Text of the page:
NOTE 7.—The term “India” became very vague from an early date. In fact, Alcuin divides the whole world into three parts, Europe, Africa, and India. Hence it was necessary to discriminate different Indias, but there is very little agreement among different authors as to this discrimination.
The earliest use that I can find of the terms India Major and Minor is in the Liber Junioris Philosophi published by Hudson, and which is believed to be translated from a lost Greek original of the middle of the 4th century. In this author India Minor adjoins Persia. So it does with Friar Jordanus. His India Minor appears to embrace Sind (possibly Mekran), and the western coast exclusive of Malabar. India Major extends from Malabar indefinitely eastward. His India Tertia is Zanjibar. The Three Indies appear in a map contained in a MS. by Guido Pisanus, written in 1118. Conti divides India into three: (1) From Persia to the Indus (i.e. Mekran and Sind); (2) From the Indus to the Ganges; (3) All that is beyond Ganges (Indo-China and China).
In a map of Andrea Bianco at Venice (No. 12) the divisions are—(1) India Minor, extending westward to the Persian Gulf; (2) India Media, “containing 14 regions and 12 nations;” and (3) India Superior, containing 8 regions and 24 nations.
Marino Sanuto places immediately east of the Persian Gulf “India Minor quae et Ethiopia.”
John Marignolli again has three Indias: (1) Manzi or India Maxima (S. China); (2) Mynibar (Malabar); (3) Maabar. The last two with Guzerat are Abulfeda’s divisions, exclusive of Sind.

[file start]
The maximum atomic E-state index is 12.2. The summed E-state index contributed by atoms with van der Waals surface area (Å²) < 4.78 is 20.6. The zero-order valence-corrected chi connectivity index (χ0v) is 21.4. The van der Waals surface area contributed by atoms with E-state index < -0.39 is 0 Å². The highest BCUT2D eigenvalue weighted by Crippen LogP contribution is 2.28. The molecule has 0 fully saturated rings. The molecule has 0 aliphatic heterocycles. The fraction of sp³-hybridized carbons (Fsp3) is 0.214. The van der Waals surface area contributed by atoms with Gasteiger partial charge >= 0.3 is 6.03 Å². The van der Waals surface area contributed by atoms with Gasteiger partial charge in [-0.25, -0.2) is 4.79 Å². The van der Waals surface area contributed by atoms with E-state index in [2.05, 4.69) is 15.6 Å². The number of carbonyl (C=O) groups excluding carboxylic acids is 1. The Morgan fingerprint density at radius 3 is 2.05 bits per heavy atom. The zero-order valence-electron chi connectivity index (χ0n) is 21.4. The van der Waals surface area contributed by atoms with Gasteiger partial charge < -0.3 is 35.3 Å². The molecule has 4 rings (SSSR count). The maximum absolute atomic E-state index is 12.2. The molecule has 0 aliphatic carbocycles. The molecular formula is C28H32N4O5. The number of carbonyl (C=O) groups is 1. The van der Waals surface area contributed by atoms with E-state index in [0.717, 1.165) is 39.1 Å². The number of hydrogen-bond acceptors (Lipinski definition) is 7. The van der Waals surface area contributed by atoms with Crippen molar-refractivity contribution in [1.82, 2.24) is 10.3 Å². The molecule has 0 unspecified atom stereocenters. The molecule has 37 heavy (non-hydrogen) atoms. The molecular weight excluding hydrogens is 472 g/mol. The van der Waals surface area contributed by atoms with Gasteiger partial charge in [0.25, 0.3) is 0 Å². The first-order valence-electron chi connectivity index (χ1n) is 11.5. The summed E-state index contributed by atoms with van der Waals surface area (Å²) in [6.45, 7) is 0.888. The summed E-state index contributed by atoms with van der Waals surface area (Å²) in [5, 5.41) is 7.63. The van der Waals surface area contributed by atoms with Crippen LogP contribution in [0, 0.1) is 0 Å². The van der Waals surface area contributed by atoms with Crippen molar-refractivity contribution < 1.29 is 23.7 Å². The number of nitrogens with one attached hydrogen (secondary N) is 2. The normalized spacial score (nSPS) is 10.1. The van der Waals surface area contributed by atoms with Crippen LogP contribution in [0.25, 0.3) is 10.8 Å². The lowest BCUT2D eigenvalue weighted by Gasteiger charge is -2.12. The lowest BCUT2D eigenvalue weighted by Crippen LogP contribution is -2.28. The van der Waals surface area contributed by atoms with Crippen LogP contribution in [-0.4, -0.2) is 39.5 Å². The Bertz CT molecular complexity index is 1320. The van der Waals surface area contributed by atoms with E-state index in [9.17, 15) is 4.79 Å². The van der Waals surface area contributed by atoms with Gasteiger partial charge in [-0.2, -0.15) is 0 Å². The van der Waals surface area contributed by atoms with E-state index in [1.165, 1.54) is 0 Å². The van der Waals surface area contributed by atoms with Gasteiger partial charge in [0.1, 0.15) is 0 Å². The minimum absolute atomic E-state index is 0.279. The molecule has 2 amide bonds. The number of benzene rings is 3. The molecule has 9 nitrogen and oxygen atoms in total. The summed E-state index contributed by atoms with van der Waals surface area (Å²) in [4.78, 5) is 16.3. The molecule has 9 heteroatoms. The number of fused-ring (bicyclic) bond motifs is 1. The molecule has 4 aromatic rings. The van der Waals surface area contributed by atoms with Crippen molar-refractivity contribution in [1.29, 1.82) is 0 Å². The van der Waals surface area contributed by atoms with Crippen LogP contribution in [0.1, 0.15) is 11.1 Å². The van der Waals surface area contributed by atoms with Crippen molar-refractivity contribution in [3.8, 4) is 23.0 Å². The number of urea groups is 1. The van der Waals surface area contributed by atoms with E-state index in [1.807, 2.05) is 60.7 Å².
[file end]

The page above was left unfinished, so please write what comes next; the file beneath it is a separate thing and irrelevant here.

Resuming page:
We see that there was a traditional tendency to make out Three Indies, but little concord as to their identity. With regard to the expressions Greater and Lesser India, I would recall attention to what has been said about Greater and Lesser Java (supra, chap. ix. note 1). Greater India was originally intended, I imagine, for the real India, what our maps call Hindustan. And the threefold division, with its inclination to place one of the Indies in Africa, I think may have originated with the Arab Hind, Sind, and Zinj. I may add that our vernacular expression “the Indies” is itself a vestige of the twofold or threefold division of which we have been speaking.
The partition of the Indies made by King Sebastian of Portugal in 1571, when he constituted his eastern possessions into three governments, recalled the old division into Three Indias. The first, INDIA, extending from Cape Gardafui to Ceylon, stood in a general way for Polo’s India Major; the second MONOMOTAPA, from Gardafui to Cape Corrientes (India Tertia of Jordanus); the third MALACCA, from Pegu to China (India Minor). (Faria y Souza, II. 319.)